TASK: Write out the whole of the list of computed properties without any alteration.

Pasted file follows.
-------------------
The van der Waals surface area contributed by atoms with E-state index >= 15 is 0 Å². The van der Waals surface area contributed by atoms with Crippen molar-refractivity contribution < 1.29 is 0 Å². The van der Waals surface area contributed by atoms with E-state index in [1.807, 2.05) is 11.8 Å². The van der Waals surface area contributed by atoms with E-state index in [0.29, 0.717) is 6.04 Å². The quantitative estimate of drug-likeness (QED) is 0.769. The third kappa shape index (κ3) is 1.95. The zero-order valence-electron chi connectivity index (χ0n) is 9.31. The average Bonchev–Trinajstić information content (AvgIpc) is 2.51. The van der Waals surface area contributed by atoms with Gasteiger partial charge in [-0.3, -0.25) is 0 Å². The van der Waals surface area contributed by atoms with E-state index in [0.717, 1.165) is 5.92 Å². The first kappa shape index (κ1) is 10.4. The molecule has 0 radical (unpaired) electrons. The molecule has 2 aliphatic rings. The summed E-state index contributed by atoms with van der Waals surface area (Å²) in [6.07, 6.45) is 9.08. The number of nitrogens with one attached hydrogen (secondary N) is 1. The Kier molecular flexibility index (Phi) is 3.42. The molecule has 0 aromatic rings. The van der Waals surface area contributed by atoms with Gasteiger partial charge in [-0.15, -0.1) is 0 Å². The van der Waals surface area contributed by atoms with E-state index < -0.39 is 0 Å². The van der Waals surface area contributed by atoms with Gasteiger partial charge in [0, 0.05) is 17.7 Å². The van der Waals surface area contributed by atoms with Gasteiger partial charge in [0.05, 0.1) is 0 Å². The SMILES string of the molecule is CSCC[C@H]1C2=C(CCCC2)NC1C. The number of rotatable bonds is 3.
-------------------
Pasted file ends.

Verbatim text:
The van der Waals surface area contributed by atoms with E-state index >= 15 is 0 Å². The van der Waals surface area contributed by atoms with Crippen molar-refractivity contribution < 1.29 is 0 Å². The van der Waals surface area contributed by atoms with E-state index in [1.807, 2.05) is 11.8 Å². The van der Waals surface area contributed by atoms with E-state index in [0.29, 0.717) is 6.04 Å². The quantitative estimate of drug-likeness (QED) is 0.769. The third kappa shape index (κ3) is 1.95. The zero-order valence-electron chi connectivity index (χ0n) is 9.31. The average Bonchev–Trinajstić information content (AvgIpc) is 2.51. The van der Waals surface area contributed by atoms with Gasteiger partial charge in [-0.3, -0.25) is 0 Å². The van der Waals surface area contributed by atoms with E-state index in [0.717, 1.165) is 5.92 Å². The first kappa shape index (κ1) is 10.4. The molecule has 0 radical (unpaired) electrons. The molecule has 2 aliphatic rings. The summed E-state index contributed by atoms with van der Waals surface area (Å²) in [6.07, 6.45) is 9.08. The number of nitrogens with one attached hydrogen (secondary N) is 1. The Kier molecular flexibility index (Phi) is 3.42. The molecule has 0 aromatic rings. The van der Waals surface area contributed by atoms with Gasteiger partial charge in [-0.15, -0.1) is 0 Å². The van der Waals surface area contributed by atoms with E-state index < -0.39 is 0 Å². The van der Waals surface area contributed by atoms with Gasteiger partial charge in [0, 0.05) is 17.7 Å². The van der Waals surface area contributed by atoms with Gasteiger partial charge in [0.05, 0.1) is 0 Å². The SMILES string of the molecule is CSCC[C@H]1C2=C(CCCC2)NC1C. The number of rotatable bonds is 3.